Peptide Hormones Definition
Peptide hormones are a class of proteins that are bound by receptor proteins and enable or disable a biological pathway. Hormones, in general, are biological molecules used in multicellular organisms to direct and coordinate development, growth, and reproduction.
The word peptide refers to peptide bonds between amino acids. A peptide hormone, therefore, is a chain of amino acids that serves the function of a biological communication molecule.
Peptide hormones have a short half-life, meaning they break apart quickly. This allows organisms to use peptide hormones to direct processes quickly and efficiently, without the signal lingering for a long time.
This makes peptide hormones ideal candidates for intracellular hormones, operating within cells. However, many peptide hormones are also found in extracellular applications. Peptide hormones can be found in insects, all vertebrates, and many other creatures. Other hormones, such as steroid hormones, must be broken down and excreted through the urine or feces.
Synthesis of Peptide Hormones
Like all proteins, peptide hormones are described in the DNA, translated into the form of a protein, and modified or altered appropriately. A large majority of protein synthesis happens within the endoplasmic reticulum.
Large protein complexes known as ribosomes read the messenger RNA and convert the message into a sequence of amino acids. Peptide hormones can be any length, from only a few amino acids to several hundred.
Typically, cells secret peptide hormones via one of two pathways. The first, called regulated secretion works by producing lots of the hormone and storing it in a secretory granule or vesicle. When a signal is given to release the hormone, the granule bursts, and the hormone is released either into the cell, out of the cell, or into the environment.
Other peptide hormones are released via constitutive secretion. In this form of hormone release, something signals the DNA to start producing the peptide hormone. A regulator protein may be removed, or a growth factor may somehow signal enzymes in the nucleus to produce the peptide hormones.
As they are produced, they are simultaneously released without being first stored. When the signal is over, the DNA is again protected, and the organism stops producing the peptide hormones.
Peptide Hormones Examples
Insulin is one of the most commonly known peptide hormones. Insulin is one of many peptide hormones found in animals that help regulate the amount of glucose within cells and the blood.
Insulin acts on all cells of the body, binding to receptor proteins on the surface of cells and enabling the uptake of glucose. Most importantly, in healthy individuals, insulin is self-regulating because its release is caused by a high level of glucose in the blood.
This image represents a cell within the pancreas, the gland responsible for secreting insulin. Within the pancreas, specialized islet beta cells have an important receptor on their surface responsible for taking in glucose, the GLUT2 receptor.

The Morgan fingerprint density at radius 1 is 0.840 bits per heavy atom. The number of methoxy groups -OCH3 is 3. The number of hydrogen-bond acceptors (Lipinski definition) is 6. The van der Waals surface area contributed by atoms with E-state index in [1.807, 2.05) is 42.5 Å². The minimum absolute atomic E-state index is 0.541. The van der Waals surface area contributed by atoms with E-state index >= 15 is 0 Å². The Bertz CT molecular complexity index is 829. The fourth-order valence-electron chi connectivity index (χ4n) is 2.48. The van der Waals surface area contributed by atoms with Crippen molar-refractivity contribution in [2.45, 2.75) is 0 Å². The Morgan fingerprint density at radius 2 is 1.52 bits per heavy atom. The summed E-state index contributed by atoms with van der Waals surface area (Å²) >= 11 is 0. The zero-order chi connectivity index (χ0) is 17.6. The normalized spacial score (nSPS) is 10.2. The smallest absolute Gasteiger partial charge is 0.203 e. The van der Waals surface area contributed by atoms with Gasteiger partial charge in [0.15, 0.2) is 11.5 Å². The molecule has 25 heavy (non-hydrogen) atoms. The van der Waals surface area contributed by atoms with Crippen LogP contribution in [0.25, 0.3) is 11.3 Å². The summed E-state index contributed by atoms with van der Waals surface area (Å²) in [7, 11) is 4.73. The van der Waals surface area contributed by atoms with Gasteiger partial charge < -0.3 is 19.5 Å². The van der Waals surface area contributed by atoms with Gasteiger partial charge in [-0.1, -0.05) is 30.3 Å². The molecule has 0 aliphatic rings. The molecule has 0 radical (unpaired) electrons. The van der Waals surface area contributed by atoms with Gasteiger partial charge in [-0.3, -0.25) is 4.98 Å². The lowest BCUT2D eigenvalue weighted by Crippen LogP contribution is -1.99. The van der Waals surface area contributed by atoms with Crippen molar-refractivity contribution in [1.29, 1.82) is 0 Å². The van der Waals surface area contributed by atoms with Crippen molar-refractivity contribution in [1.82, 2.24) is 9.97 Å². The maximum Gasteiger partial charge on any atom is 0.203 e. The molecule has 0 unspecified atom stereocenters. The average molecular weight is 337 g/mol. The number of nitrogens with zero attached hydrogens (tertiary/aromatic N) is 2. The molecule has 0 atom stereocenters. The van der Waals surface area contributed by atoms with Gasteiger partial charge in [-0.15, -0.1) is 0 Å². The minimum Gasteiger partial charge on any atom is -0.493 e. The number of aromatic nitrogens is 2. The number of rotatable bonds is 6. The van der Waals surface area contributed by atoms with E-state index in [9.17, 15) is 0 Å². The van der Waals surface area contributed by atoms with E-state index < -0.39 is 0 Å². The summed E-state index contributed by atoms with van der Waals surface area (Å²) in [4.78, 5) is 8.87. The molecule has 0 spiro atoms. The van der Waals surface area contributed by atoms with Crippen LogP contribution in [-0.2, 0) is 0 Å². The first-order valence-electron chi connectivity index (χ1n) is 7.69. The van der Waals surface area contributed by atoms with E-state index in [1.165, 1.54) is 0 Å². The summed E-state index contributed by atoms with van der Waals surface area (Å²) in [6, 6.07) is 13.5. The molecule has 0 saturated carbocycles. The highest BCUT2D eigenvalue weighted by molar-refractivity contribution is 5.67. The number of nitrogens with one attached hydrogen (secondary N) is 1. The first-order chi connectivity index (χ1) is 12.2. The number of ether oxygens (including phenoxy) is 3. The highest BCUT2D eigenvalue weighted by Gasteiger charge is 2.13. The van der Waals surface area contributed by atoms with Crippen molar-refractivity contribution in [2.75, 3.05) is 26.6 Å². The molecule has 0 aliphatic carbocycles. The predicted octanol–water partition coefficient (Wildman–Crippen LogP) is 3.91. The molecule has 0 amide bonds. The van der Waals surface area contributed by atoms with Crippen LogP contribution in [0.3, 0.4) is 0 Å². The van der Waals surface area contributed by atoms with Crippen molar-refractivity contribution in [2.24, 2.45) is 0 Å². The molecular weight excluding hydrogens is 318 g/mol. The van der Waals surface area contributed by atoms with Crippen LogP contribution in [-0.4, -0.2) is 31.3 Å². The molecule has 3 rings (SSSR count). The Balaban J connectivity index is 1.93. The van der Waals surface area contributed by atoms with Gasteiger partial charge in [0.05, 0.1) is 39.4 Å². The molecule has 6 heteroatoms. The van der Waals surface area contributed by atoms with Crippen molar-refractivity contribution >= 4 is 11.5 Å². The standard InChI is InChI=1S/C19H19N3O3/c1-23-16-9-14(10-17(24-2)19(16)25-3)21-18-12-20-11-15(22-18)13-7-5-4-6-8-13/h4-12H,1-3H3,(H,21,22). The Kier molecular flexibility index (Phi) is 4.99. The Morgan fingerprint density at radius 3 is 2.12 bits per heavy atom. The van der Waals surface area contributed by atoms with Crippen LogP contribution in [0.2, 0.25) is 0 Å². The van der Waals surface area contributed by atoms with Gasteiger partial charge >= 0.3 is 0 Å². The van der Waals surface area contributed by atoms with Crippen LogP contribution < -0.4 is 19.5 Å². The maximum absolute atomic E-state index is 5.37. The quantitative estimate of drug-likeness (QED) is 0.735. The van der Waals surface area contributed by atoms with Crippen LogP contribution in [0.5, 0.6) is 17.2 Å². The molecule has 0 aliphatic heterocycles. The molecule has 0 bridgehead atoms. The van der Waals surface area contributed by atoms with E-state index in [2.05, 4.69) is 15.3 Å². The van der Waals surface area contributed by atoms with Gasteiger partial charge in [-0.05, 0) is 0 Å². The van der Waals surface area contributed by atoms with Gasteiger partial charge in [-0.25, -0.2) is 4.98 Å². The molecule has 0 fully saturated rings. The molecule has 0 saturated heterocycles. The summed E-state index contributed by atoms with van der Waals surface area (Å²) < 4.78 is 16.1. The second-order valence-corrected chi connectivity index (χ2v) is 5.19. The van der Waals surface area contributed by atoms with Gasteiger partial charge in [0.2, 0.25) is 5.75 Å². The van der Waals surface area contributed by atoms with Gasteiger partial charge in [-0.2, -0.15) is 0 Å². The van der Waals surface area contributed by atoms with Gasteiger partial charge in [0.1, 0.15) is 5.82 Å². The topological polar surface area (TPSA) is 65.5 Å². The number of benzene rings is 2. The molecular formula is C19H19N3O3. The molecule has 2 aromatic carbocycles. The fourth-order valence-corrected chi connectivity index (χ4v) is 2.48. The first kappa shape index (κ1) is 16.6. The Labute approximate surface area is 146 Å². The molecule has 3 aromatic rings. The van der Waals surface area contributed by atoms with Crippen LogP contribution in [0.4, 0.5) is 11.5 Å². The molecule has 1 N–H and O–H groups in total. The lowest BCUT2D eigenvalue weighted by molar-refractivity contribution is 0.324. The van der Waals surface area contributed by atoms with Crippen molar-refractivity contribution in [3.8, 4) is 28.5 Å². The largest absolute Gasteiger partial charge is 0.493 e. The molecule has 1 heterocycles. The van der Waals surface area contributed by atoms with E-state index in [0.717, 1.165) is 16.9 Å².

This protein transports glucose into the cell, where the glucose undergoes the process of glycolysis. Once broken into smaller pieces, it enters the mitochondria where it goes through the Krebs cycle and eventually oxidative phosphorylation to produce ATP.
In the presence of an increased concentration of ATP, the ATP-sensitive potassium channel closes. This means that the potassium ions can no longer escape the cell. Ions on either side of the membrane build up a certain electrical potential, which is completely disrupted by the closing of the potassium channel. This creates a depolarization of the membrane, much like a nerve reaction.
The depolarization travels around the membrane until it reaches voltage-gated calcium channels. The depolarization causes these channels to open, allowing calcium ions to flood the cell. These calcium ions activate secretory vesicles, which carry the insulin.
These small sacs fuse with the plasma membrane and dump their pre-made peptide hormones into the bloodstream. There, they can circulate and tell cells to uptake glucose. When the concentration goes back down the ATP within the islet beta-cell will decrease, and the system will reset.
Insulin is one of the peptide hormones which is released by regulated secretion. Long before the signal was received, insulin was transcribed from the DNA and processed by ribosomes. Insulin is one of the longer peptide hormones, at 51 amino acids.
The peptide hormone is then passed through the endoplasmic reticulum and the Golgi apparatus before becoming package in secretory vesicles. This arrangement ensures that a lot of insulin can be released in a short period when needed.
Other Human Peptide Hormones
Besides insulin, the human body relies on a wide range of other peptide hormones. Among those are prolactin, a hormone responsible for acting on the mammary glands, and growth hormone, which is responsible for controlling many aspects of growth and development. Like insulin, these hormones must be timely and controlled by the DNA. This ensures that the organism develops in the proper fashion.
Peptide Hormones in Other Organisms
Essentially all known organisms use some form of peptide hormones. While hormones in plants have typically been restricted to 5 categories, scientists have recently confirmed the use of peptide hormones within plants.
In the animal world, all use some form of peptide hormone. This is likely due to the ease with which peptide hormone pathways would be created evolutionarily. Other hormones, which require entirely novel pathways to create, likely also require more mutations and stable evolution to occur. Peptide hormones could be created through novel interactions of the DNA, a trait caused by mutations anyway.